The Mindfulness Blog

subscribe to RSS feeds

« back to all blogs

What Do UK Companies Know, That Law Firms in the USA Don't?

A friend (who is a lawyer, and former Managing Partner of his firm) recently sent me an article from the Financial Times entitled. "Employers embrace workplace wellbeing"-- guess he knew that I'd be interested. And he was right!

David Roomes (chief medical officer at UK engineering group Rolls-Royce) capped off the article with a quote that really resonated with me: "We are busting the myth that productivity only comes from driving people harder. We want to look at the whole person and be much more thoughtful about how you lead and manage to ultimately give you better results. We spend millions of pounds a year on plant and asset, and everybody says our people are our assets but our investment by comparison is modest"-- he could just as easily have been talking about a law firm based here in the States-- but he wasn't.

Driving people harder, like whipping a racehorse down the homestretch, seems logical enough-- until that logic changes. The only question that remains is: Who will be the leader who understands the new logic that heralds the future of the legal profession, and embraces it in a transparent and meaningful way? There are a handful of would-be candidates, but no one man/woman/law firm has yet claimed that mantle.

Concededly, the companies cited in the subject article are not part of the legal profession, but the data generated by their efforts apply every bit as much to lawyers, legal staff and law firms. That is, unless one were to believe that people in the legal profession are so different from their working peers that what derives from one group has no bearing on the other-- which is just plain silly.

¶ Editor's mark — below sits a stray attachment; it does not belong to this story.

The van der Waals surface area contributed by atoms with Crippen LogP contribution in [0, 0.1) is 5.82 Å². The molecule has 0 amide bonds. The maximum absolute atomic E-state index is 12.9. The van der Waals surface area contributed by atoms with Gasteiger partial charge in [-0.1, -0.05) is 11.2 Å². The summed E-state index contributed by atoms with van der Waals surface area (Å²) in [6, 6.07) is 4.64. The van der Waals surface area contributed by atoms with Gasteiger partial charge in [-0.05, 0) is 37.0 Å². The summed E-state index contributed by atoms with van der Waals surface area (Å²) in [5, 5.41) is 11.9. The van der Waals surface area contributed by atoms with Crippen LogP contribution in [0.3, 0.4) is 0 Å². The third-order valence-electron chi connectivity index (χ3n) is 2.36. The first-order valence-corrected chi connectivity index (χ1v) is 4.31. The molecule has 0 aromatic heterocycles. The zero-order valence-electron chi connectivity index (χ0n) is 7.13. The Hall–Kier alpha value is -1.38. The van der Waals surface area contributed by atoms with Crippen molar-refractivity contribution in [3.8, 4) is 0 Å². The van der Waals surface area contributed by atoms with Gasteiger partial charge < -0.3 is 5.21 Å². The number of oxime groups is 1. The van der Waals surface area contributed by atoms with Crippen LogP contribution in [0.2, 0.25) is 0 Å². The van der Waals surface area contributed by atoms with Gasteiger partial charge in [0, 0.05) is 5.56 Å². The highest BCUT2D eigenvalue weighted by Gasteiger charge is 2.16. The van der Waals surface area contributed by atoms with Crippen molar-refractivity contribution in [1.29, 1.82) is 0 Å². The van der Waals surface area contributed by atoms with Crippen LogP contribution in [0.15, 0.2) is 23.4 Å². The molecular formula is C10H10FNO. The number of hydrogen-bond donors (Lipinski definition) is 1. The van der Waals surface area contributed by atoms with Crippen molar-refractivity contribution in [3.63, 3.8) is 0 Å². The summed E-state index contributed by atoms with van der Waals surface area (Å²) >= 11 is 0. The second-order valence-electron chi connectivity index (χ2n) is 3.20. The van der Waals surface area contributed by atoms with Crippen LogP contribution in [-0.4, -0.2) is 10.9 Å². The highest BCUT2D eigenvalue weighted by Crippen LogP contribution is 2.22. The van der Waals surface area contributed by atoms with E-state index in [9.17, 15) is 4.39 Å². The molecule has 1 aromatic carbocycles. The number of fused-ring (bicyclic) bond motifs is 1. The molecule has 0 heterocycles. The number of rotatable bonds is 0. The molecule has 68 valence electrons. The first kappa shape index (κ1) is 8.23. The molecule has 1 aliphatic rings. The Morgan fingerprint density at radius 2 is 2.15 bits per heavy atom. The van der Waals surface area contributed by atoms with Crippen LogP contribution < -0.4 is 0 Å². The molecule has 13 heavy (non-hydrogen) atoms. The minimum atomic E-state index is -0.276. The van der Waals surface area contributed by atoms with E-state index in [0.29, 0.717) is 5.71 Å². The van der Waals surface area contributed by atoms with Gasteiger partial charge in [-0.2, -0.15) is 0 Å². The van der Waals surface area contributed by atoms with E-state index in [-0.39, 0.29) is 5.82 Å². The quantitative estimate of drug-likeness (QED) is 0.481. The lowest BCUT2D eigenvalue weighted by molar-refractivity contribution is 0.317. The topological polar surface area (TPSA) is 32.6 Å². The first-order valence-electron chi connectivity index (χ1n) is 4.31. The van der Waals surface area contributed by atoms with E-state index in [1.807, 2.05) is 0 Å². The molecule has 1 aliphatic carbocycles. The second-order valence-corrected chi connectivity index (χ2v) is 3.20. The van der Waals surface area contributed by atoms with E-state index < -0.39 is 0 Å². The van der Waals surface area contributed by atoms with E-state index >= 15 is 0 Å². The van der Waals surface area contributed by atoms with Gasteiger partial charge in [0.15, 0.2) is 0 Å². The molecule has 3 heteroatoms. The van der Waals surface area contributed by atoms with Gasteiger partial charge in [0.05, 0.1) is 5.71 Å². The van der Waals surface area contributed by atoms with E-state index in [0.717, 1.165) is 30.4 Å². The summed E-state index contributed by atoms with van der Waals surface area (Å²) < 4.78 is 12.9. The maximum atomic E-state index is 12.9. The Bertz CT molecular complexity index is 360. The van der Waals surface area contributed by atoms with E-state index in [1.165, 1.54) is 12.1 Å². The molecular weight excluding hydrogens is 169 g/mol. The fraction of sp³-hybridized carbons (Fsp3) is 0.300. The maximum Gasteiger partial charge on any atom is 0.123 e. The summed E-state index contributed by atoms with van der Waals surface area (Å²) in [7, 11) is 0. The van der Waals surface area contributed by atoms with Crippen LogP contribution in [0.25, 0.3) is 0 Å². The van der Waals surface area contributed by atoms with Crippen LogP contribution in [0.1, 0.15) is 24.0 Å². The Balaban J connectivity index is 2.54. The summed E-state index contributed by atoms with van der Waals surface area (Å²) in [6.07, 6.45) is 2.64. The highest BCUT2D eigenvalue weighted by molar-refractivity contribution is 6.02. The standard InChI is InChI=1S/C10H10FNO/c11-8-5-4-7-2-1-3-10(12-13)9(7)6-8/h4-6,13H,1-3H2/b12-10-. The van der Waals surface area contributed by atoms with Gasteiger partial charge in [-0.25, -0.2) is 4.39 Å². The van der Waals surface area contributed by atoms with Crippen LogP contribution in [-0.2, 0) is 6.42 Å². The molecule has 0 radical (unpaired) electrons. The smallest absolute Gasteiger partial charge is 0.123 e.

What the companies who were featured in the FT article focused upon and clearly understood was that people are not racehorses, and whipping them to work harder (even if incentivized by large bonuses or lavish vacation policies) is not the way to increase productivity-- at least, not sustainable productivity that is more than a blip on a chart, or a bump on a report.

Sadly, charts and reports are currency of the realm, in the legal profession. They are (in many instances), quite literally the only metric recognized by the leaders who manage our law firms. As a result, they are the only metrics recognized by most of the lawyers who actually make up the law firms.

Having previously been a member of an Executive Committee that managed a mid-size law firm in Chicago, I understand the value of metrics and measurement-- they're certainly useful as data point. But they're detrimental if they're the only data point-- somewhere along the line personal observation, experience and a pinch of common sense need to be part of the decision-making process.

That's the truth in the UK, just as it is also true here, in the States. It's true in the wider commercial world and it's true for the more narrow legal profession. We're all people with similar wants, needs and desires-- that's largely what the wellbeing movement has brought into focus. Now it's up to us, to figure it out!


Categories: uncategorized
« back to all blogs



Name (required)
E-mail (required but not shown)


Blog Articles